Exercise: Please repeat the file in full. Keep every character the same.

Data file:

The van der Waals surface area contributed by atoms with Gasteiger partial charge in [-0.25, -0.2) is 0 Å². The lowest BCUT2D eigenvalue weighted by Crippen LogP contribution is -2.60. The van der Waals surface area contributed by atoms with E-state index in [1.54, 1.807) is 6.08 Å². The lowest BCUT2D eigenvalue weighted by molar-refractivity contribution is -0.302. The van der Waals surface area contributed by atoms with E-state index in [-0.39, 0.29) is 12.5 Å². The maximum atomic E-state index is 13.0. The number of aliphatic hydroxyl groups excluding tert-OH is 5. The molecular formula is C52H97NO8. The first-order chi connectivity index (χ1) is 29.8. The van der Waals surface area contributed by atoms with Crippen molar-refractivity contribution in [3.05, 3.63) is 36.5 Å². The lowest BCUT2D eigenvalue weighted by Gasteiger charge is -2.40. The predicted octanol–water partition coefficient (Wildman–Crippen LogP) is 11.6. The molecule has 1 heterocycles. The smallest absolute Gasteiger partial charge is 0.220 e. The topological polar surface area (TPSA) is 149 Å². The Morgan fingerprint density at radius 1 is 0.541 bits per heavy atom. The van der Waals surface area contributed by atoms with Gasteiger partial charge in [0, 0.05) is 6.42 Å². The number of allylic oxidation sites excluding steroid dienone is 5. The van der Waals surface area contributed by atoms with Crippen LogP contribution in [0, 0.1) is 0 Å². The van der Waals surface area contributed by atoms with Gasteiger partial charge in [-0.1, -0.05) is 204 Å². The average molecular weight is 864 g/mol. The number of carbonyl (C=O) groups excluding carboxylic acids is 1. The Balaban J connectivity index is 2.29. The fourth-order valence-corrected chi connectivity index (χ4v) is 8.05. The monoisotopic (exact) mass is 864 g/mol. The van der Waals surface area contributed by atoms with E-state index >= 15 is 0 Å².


The van der Waals surface area contributed by atoms with Gasteiger partial charge in [-0.25, -0.2) is 0 Å². The lowest BCUT2D eigenvalue weighted by Crippen LogP contribution is -2.60. The van der Waals surface area contributed by atoms with E-state index in [1.54, 1.807) is 6.08 Å². The lowest BCUT2D eigenvalue weighted by molar-refractivity contribution is -0.302. The van der Waals surface area contributed by atoms with E-state index in [-0.39, 0.29) is 12.5 Å². The maximum atomic E-state index is 13.0. The number of aliphatic hydroxyl groups excluding tert-OH is 5. The molecular formula is C52H97NO8. The first-order chi connectivity index (χ1) is 29.8. The van der Waals surface area contributed by atoms with Crippen molar-refractivity contribution in [3.05, 3.63) is 36.5 Å². The lowest BCUT2D eigenvalue weighted by Gasteiger charge is -2.40. The predicted octanol–water partition coefficient (Wildman–Crippen LogP) is 11.6. The molecule has 1 heterocycles. The smallest absolute Gasteiger partial charge is 0.220 e. The topological polar surface area (TPSA) is 149 Å². The Morgan fingerprint density at radius 1 is 0.541 bits per heavy atom. The van der Waals surface area contributed by atoms with Gasteiger partial charge in [0, 0.05) is 6.42 Å². The number of allylic oxidation sites excluding steroid dienone is 5. The van der Waals surface area contributed by atoms with Crippen LogP contribution in [0, 0.1) is 0 Å². The van der Waals surface area contributed by atoms with Gasteiger partial charge in [-0.1, -0.05) is 204 Å². The average molecular weight is 864 g/mol. The number of carbonyl (C=O) groups excluding carboxylic acids is 1. The Balaban J connectivity index is 2.29. The fourth-order valence-corrected chi connectivity index (χ4v) is 8.05. The monoisotopic (exact) mass is 864 g/mol. The van der Waals surface area contributed by atoms with E-state index >= 15 is 0 Å².